LONDON — Theaster Gates‘s latest show at White Cube is, surprisingly, largely limited to paintings and sculptures. Gone are the two classic American fire trucks that graced his 2012 show here. Gone is the eyebrow-raising ceramic factory that took center stage at Whitechapel in 2013. And there is no announcement as newsworthy as when Gates accepted the £40,000 Artes Mundi Prize in January this year (“Let’s split this motherf**ker!” he said; the money was shared around the shortlist).
So UK art fans might have the Chicago artist pegged as a generous activist with a gift for spectacle. He is all those things but, despite the political connotations of the current show’s title Freedom of Assembly, he is just as capable of engaging with art history and exploring family history. As he said at the press view, this show is perhaps the first time his work can speak for itself, which I take to mean aesthetically.
Stepping into White Cube’s imposing South London space, one encounters an homage to Brancusi’s “Endless Column,” an icon of modernism. In Gates’s own fashion, the remake uses reclaimed chipboard. Across the room is a block of 180 bricks, a nod to minimalist Carl Andre whose ‘pile of bricks’ caused so much outrage upon their first appearance at the Tate. In Gates’s latest version, the pile is lifted a foot off the ground by a pair of tines from a forklift truck. Eight more paired prongs climb the same wall, and suggest one of Donald Judd’s steel, wall-mounted stacks.
Such work is no bid to become a minimalist. The materials are too redolent of the warehouse and the hardware store. Depending on your perspective they are sullied or elevated by a history of use. Nearby we find a large ‘painting’ puzzled together from an assemblage of varnished slats. We discover each comes from the floor of one of Chicago’s many decommissioned school gyms. By making work with what comes to hand, Gates suggests an affinity for the Italian tradition of Arte Povera, rather than the often-precious approach to materials in minimalism.
There is certainly nothing precious about his use of roof tar as a painting material. Roofing is a trade the artist learned from his father. Gates is fully at ease discussing, say, torch-down roofing or the use of felt, liquid tar, and high-density polycarbonates. He has explained that to make one of his paintings with tar requires a team of four or five people. And he likens the process to proficient roofing, and not expressive painting. On press day, ceramicist Gates attributed the effect of his wall-based work to the history of glazing rather than that of paint.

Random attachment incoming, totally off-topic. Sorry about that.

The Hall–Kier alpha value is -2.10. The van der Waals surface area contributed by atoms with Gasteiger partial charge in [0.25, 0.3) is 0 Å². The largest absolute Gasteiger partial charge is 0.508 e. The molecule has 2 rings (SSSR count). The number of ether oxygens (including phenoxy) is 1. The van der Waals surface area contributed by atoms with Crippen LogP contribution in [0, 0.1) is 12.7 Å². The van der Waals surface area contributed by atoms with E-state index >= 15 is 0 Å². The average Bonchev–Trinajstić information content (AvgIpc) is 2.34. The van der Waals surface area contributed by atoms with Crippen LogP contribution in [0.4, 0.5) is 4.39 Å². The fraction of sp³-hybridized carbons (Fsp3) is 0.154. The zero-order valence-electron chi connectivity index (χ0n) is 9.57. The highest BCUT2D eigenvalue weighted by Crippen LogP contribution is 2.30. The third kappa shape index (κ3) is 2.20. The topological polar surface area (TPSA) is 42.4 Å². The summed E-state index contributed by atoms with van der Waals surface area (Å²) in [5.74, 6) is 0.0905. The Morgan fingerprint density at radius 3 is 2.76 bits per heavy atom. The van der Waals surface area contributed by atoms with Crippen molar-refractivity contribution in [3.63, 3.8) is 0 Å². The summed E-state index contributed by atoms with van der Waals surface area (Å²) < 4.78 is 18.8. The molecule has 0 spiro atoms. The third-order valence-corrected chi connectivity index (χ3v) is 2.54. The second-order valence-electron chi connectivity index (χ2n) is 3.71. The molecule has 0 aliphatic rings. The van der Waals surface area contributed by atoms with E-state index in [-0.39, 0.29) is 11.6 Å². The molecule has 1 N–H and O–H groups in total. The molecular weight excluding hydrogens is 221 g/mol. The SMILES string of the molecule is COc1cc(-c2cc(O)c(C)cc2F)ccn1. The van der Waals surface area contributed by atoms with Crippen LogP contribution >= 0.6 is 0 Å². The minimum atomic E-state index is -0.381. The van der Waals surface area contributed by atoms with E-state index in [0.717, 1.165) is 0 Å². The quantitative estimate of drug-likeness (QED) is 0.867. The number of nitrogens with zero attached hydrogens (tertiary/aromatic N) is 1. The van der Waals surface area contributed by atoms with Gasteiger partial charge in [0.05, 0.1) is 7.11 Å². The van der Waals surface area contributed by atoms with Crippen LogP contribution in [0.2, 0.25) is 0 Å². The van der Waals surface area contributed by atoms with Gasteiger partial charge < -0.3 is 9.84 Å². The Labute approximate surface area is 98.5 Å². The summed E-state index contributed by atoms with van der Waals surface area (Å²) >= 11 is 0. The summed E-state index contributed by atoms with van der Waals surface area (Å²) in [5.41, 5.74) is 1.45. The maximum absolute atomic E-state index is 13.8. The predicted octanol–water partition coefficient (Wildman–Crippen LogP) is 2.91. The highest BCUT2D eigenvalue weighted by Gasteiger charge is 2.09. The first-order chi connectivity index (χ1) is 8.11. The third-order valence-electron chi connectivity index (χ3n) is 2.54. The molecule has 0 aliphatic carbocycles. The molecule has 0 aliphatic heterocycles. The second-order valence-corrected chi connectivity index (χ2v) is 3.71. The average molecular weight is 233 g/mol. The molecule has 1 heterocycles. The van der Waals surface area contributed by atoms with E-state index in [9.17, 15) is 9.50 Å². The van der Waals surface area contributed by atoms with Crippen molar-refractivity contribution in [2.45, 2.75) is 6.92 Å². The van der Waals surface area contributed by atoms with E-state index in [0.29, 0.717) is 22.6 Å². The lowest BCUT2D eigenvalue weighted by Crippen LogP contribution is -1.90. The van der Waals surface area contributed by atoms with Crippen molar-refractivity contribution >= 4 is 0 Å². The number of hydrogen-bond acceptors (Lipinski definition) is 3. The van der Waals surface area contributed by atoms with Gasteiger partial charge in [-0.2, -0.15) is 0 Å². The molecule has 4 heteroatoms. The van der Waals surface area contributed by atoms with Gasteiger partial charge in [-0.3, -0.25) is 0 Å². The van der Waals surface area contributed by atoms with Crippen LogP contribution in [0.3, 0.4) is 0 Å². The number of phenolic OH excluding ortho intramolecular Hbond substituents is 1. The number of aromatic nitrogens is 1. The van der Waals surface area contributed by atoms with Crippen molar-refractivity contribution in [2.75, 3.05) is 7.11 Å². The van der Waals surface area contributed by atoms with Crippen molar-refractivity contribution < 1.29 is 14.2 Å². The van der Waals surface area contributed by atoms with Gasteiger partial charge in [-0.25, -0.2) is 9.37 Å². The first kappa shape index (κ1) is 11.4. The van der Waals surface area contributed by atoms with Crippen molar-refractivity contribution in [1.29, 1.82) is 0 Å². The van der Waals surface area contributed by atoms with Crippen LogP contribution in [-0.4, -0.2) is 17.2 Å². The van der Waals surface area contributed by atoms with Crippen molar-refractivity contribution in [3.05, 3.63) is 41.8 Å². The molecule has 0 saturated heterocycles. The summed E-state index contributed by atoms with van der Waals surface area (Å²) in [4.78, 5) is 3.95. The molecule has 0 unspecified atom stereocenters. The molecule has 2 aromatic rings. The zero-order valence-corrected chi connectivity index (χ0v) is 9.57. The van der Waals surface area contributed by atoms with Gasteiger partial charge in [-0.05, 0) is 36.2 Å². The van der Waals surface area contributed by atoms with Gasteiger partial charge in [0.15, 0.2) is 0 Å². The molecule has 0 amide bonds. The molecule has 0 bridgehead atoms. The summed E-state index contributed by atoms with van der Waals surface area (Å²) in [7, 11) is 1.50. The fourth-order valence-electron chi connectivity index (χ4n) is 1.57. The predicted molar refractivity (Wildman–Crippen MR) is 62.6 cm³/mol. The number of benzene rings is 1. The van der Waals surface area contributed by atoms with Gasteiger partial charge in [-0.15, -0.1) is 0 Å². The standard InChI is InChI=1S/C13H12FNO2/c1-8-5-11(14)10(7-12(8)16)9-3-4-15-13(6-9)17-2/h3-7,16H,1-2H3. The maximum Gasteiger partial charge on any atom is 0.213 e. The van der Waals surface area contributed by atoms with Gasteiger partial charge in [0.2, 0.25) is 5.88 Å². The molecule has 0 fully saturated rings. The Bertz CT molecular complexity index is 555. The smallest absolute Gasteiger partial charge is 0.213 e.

So what do the tar paintings resemble? As one can imagine, the relief qualities are sculptural and the tonal density is rich. The warm fields of black hint at aubergine in places and elsewhere evoke the deep blackness which brought Ad Reinhardt to art world attention in the 1960s. With a range of textures and track marks, one might be tempted to call this new body of work neo-expressionist. But this artist has a more pressing concern to bring the world of manual labor into the gallery; expression is not the aim.
What cannot be denied is the overpowering odor of tar that now fills the main gallery. Scent must be the least used sense when it comes to appreciating contemporary art, except perhaps when a gallery has just finished painting a wall white. But roof tar is quite different from a Proustian madeleine. There is a sensory rush, but not one with a ready association for all of us. To the pampered art writer, not to mention the rich collector, tar smells of class guilt. The scent has an exciting, incendiary power amidst the polished concrete and pristine space.
Any discomfort felt here will also be observed by one of the artist’s half-dozen figurines which populate the galleries. These ‘witnesses’ stand some two feet tall, shaped out of an excess of clay that appears to bubble over their vertical forms. Four of them, sharing a calcified whiteness, appear to be in conversation — a discussion begun long before you came into the room; it will outlast you too. The figures’ blankness and diminutive forms unsettle.
A ring of ancient-looking vases only adds to this uncanny impression. At the heart of Freedom of Assembly is an assemblage of these pots, glazed light and dark, sutured with tar, and each on a tall, rugged plinth made from retooled railroad ties. These are perhaps the most straightforward and decorative of Gates’s works: not the most practical vessels in the world, but their making, by hand, leave an impression of the mercurial Gates as a skilled artisan, whose business is gladly blowing up in all directions.
He is also an excellent singer. A film in the first gallery combines a blues lament sung by the artist, accompanied by some intense cello playing. The music, at odds with the hardware peg board and the lingering odor of tar, is nonetheless evidence of a refined talent, who is as comfortable performing with virtuoso musicians as he is heating up roof tar or hoisting up fire trucks. As antiquated as the term might be, Gates is a Renaissance man. But renaissance, or rebirth, is precisely what our cities and our politics need.
Theaster Gates: Freedom of Assembly continues at White Cube (144–152 Bermondsey Street, London SE1 3TQ) through July 5.
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